The 'supermen' of the roads who keep the city ticking
With the mid-year e-commerce campaign drawing to a close at the end of last month, there sees a surge in online orders to be dealt with by the city's delivery business, which has resumed its operations disrupted by the COVID-19 resurgence in April and May.
However, some residents still complained about logistics and shipping, and the slow delivery of goods.
Below are three delivery guys who worked throughout the lockdown, and the difficulties they faced.
A delivery person surnamed Wu had just received a phone call. "Hello? You cannot find the package? Tell me where you live, and I'll come back and check it."
Since the courier business resumed during the lockdown, packages going missing have become a common problem in every neighborhood.
"I have to pay for them in the end, even though some were taken by mistake by neighbors and some were blown away because they were so light," Wu said.
At first, Wu would call the police for help if the price of the lost one was high. But because many of the packages were the same size, even surveillance cameras couldn't see them clearly. This meant that not all of them could be retrieved.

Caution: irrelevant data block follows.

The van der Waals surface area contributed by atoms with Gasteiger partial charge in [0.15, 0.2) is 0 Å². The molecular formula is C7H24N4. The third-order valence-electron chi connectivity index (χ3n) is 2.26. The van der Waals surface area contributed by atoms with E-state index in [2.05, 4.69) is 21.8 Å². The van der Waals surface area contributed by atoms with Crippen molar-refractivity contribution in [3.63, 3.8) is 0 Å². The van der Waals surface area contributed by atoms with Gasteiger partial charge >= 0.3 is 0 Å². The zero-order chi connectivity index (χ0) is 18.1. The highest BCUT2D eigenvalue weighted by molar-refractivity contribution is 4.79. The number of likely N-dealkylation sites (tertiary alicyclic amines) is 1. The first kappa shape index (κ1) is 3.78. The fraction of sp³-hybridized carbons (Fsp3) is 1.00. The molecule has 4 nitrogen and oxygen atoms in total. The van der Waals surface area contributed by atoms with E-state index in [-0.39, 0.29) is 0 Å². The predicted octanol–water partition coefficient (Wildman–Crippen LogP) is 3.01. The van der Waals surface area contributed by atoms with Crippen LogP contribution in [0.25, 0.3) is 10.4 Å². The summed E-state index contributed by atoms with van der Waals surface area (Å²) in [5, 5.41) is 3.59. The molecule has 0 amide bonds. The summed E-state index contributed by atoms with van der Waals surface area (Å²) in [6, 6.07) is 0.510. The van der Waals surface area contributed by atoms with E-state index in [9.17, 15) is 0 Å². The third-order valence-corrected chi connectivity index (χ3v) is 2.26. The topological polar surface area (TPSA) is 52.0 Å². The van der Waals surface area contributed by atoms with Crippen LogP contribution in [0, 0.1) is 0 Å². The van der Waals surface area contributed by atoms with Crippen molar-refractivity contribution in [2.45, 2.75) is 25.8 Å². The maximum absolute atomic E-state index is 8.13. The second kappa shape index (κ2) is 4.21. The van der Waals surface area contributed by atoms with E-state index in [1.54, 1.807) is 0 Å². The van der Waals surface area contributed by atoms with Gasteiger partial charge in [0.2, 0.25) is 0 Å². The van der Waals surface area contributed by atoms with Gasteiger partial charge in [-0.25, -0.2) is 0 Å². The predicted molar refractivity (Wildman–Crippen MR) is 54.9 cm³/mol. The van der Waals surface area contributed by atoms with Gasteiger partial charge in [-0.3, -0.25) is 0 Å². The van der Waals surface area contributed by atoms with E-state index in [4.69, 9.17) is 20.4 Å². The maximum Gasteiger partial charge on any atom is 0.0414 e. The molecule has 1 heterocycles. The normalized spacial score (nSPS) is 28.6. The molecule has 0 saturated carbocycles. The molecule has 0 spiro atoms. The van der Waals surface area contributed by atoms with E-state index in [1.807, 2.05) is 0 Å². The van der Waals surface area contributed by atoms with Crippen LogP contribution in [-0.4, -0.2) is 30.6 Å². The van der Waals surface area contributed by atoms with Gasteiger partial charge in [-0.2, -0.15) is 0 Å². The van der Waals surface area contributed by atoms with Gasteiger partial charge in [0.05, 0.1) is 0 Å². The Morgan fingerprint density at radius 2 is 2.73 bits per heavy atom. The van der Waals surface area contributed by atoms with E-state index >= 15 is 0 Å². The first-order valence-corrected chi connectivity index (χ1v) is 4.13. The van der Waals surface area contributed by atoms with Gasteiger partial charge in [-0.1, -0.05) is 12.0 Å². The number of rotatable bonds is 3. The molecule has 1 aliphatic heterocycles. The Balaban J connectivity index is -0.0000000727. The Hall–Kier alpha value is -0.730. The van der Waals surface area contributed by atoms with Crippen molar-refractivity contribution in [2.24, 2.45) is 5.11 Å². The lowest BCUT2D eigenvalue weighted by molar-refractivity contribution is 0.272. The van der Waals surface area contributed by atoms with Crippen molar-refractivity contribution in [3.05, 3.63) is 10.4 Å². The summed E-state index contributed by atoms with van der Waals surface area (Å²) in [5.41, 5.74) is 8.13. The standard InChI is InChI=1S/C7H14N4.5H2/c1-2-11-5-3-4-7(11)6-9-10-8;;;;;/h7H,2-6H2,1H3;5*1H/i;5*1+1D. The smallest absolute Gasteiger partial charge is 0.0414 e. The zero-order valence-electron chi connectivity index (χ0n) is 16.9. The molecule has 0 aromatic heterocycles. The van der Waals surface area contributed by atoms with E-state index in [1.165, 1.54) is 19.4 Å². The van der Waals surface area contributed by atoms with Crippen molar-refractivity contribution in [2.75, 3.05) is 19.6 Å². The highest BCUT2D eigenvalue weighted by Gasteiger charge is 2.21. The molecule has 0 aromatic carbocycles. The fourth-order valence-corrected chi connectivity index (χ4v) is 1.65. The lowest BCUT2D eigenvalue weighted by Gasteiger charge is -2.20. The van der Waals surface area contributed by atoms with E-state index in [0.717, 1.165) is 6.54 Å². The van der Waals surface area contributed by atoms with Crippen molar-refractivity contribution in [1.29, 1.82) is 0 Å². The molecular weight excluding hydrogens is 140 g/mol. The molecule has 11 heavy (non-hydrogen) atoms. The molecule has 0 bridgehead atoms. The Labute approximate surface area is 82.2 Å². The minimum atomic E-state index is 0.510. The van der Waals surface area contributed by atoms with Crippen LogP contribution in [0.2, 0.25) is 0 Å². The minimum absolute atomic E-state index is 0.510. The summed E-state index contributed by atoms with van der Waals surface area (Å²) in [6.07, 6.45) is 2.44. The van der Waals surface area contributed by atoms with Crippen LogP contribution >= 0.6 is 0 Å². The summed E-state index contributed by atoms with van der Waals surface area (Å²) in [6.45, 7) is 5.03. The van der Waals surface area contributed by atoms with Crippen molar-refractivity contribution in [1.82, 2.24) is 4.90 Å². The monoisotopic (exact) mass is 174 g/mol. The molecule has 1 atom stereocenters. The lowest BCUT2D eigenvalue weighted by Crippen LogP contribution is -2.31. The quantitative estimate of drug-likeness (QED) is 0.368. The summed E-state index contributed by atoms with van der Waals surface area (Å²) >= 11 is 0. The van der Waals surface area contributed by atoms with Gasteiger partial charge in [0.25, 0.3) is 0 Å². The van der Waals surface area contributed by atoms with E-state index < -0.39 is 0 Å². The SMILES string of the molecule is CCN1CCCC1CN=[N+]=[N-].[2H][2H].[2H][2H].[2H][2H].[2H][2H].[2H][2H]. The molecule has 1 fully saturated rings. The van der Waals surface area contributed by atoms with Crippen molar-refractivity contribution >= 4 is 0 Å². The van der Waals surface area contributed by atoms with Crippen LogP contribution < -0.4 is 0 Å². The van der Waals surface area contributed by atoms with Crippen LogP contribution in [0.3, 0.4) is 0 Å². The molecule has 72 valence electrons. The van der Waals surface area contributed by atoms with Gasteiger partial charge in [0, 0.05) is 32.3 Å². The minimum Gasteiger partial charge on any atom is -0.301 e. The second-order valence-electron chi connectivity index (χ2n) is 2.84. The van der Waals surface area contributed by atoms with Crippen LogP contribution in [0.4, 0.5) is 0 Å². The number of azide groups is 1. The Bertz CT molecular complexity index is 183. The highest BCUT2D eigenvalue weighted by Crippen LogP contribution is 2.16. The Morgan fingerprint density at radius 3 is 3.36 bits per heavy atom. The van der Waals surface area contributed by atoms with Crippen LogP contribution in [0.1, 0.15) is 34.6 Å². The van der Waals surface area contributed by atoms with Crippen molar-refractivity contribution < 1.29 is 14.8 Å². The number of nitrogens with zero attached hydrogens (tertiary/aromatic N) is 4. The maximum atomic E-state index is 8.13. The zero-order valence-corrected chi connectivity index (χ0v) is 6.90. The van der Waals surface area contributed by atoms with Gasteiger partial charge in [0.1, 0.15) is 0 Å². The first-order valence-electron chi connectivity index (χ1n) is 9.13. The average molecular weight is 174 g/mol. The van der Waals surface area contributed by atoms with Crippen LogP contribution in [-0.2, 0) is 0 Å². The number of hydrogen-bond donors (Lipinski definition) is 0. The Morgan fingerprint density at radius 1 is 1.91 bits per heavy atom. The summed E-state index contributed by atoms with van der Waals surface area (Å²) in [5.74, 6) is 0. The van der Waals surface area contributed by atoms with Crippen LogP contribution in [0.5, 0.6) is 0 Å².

Also, looking for the lost packages could take a long time, so many couriers would rather pay an indemnity and be done with it.
"Sometimes I spent a couple of hours looking for a package, which is a waste of time and money for people like us," Wu said.
He drives a van instead of a moped or tricycle to make deliveries faster. Now, he can deliver more than 1,000 packages a day.
A missing package will shake the confidence of both new and experienced delivery drivers like Wu. Some new workers quit because they couldn't pay the indemnity.
Another skilled courier, surnamed Qi, who had previously never lost a package, ran into problems this time.
"Instead of delivering packages to people's homes, we put them on shelves at the entrance to each neighborhood. This should be better for us, because it saves us time. But I lost eight of them this month, and there have been a lot of complaints about packages that were damaged by the sun or rain," said Qi. "But things are getting better now."